ATA calls for CSA changes

| May 23, 2012

The American Trucking Associations’ board of directors on Tuesday, May 22, called on the Federal Motor Carrier Safety Administration to make changes to its Compliance Safety Accountability safety-monitoring system.

“From the outset, ATA has supported FMCSA’s efforts to improve its enforcement capabilities through CSA,” said Bill Graves, ATA president and chief executive officer. “Through CSA’s development and implementation, the agency had been responsive to suggestions and made an effort to improve the program as needed. However, recently our members have become concerned that the agency has become increasingly unresponsive, even in the face of data and logic.”

ATA’s board and members said the unreliability of CSA scores; the loose or, at times, inverse connection to crash risk; as well as FMCSA’s unwillingness to frankly discuss the program’s weaknesses is troubling and needs to be addressed.

“We are all concerned with safety and agree that FMCSA should do everything in its power to enforce the rules,” said Dan England, ATA chairman and chairman of C.R. England, based in Salt Lake City. “However, it is becoming increasingly clear that parts of the program are in need of serious revision, particularly before FMCSA begins using them to generate publicly available fitness scores.”

Among the issues ATA has identified for reform are crash accountability, the lack of research proving increased crash risk for all of CSA’s various violation categories, and the publication of carriers’ scores in those categories.

“If it were improved, CSA could be a powerful tool to improve trucking’s already impressive safety record,” said Michael Card, president of Combined Transport Inc., based in Central Point, Ore. “That is a goal ATA can clearly support, but if FMCSA continues to insist on pressing forward with the program without addressing industry’s concerns, ATA will have no choice but to explore all avenues of ensuring the program is improved to actually meet its stated and worthy objectives.”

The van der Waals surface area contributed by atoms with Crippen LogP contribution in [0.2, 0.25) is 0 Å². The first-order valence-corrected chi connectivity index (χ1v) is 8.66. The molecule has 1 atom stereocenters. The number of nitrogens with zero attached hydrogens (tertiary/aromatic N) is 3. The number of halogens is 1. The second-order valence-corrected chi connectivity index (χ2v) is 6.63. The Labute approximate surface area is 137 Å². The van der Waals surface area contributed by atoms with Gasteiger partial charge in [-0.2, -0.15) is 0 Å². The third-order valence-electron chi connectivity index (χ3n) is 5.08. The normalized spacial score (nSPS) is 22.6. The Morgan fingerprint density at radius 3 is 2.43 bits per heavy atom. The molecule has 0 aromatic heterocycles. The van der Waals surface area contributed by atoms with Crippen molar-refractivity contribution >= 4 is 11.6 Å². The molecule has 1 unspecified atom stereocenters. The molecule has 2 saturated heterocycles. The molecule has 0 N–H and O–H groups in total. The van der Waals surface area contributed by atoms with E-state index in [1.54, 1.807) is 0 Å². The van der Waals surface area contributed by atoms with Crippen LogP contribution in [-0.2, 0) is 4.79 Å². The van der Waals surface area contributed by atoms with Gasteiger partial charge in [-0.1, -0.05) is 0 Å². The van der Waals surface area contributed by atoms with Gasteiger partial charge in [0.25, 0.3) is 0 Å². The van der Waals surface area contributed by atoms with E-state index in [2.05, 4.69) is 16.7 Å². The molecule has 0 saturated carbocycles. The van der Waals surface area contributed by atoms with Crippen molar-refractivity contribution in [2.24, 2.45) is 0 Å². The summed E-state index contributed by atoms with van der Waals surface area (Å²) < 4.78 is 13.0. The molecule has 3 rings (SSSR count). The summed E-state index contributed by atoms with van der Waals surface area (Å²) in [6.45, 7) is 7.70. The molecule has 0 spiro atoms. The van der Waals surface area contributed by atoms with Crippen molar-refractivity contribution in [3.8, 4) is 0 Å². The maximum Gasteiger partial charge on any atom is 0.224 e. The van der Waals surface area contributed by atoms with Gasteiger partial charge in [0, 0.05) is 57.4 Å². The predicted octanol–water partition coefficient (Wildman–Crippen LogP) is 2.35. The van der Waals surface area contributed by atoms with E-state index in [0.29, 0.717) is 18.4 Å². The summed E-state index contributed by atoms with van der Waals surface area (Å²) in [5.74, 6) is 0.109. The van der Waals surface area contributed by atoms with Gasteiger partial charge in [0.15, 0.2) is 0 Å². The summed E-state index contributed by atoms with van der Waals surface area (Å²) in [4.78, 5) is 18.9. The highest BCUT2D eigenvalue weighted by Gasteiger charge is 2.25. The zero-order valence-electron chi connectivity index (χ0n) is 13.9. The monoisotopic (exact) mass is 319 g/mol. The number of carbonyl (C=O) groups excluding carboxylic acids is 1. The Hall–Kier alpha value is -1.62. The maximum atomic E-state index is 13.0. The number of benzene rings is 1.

• Marty Marsh

    The ATA has no worthy objectives,the board only wants what is best for their company,which is extremely unworthy.They are just a bunch of gabillionaires trying to get things their way,hey they ought to run for public office they would fit right in.
    If this was 200 years ago they would all own a couple thousand slaves a piece,oh wait a minute,they do now.
    When everyone figures out what ATA is about they will be history,it is just another millionaires club with no practical use for anyone but themselves.

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